The question to be decided is whether the petitioner could constitutionally be deprived by the act of 1952 of any pension or retirement right which would have been his under the law if it had remained as it was when he became a member of the system and when he made the payment of $4,397.66.

It appears to be settled so far as this Commonwealth is concerned that pensions or retirement allowances established on a noncontributory basis, even though in a sense they are granted in recognition of services rendered or to be rendered, do not have their origin in contract but are so far analogous to gratuities that the Legislature can change their incidents or reduce their amounts, even after the recipient has retired and has begun to receive their benefits. Foley v. Springfield, 328 Mass. 59. Coakley v. Attorney General, 318 Mass. 508, 510. United States v. Teller, 107 U.S. 64, 68. Frisbie v. United States, 157 U.S. 160, 166. Lynch v. United States, 292 U.S. 571, 576-577.

The same conclusion has been reached in the great majority of cases in other States where, as in the present instance, the pension or allowance has been established on a compulsory contributory basis, the State or municipality still furnishing a part of the necessary funds. [Note p304-1] One reason given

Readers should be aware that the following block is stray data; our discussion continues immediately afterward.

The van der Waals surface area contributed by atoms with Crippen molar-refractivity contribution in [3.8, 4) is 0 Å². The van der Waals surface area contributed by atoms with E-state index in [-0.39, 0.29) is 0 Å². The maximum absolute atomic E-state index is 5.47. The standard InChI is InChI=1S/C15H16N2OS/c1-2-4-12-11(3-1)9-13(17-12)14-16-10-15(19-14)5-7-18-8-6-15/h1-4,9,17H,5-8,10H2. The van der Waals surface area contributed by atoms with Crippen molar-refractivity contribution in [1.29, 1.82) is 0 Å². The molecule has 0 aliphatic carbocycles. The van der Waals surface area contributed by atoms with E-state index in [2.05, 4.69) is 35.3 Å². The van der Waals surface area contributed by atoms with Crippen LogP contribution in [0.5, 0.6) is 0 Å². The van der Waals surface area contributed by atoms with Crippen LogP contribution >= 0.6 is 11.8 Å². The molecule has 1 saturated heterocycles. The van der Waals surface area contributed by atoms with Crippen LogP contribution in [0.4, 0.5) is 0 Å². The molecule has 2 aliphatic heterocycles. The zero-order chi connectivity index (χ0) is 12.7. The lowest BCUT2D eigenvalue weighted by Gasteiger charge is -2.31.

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is that the "contribution" of the officer or employee is never in fact paid to him; that it is paid directly into the fund and never becomes his property, so that in reality it is merely transferred from one State or municipal fund to another, and that the statute has done no more than fix the officer's or employee's salary, which can be changed at the will of the legislative body. Another reason given is that the language of the statutes establishing the pensions or allowances is not the language of contract but is rather the language of a legislative assertion of present policy which the officer or employee should know is subject to change like other legislative policies, so that he is not entitled to rely upon it as permanently fixing his rights. For development of these arguments see Pennie v. Reis, 132 U.S. 464; Dodge v. Board of Education of Chicago, 302 U.S. 74; MacLeod v. Fernandez, 101 Fed. (2d) 20; Roddy v. Valentine, 268 N. Y. 228, 231-232; Mell v. State, 130 Ohio St. 306, 309-310; State v. Trustees of the Policemen's Pension Fund, 121 Wis. 44. We agree in general with the reasoning of these cases that the officer's or employee's rights in a compulsory contributory pension or allowance are subject to change by subsequent enactment.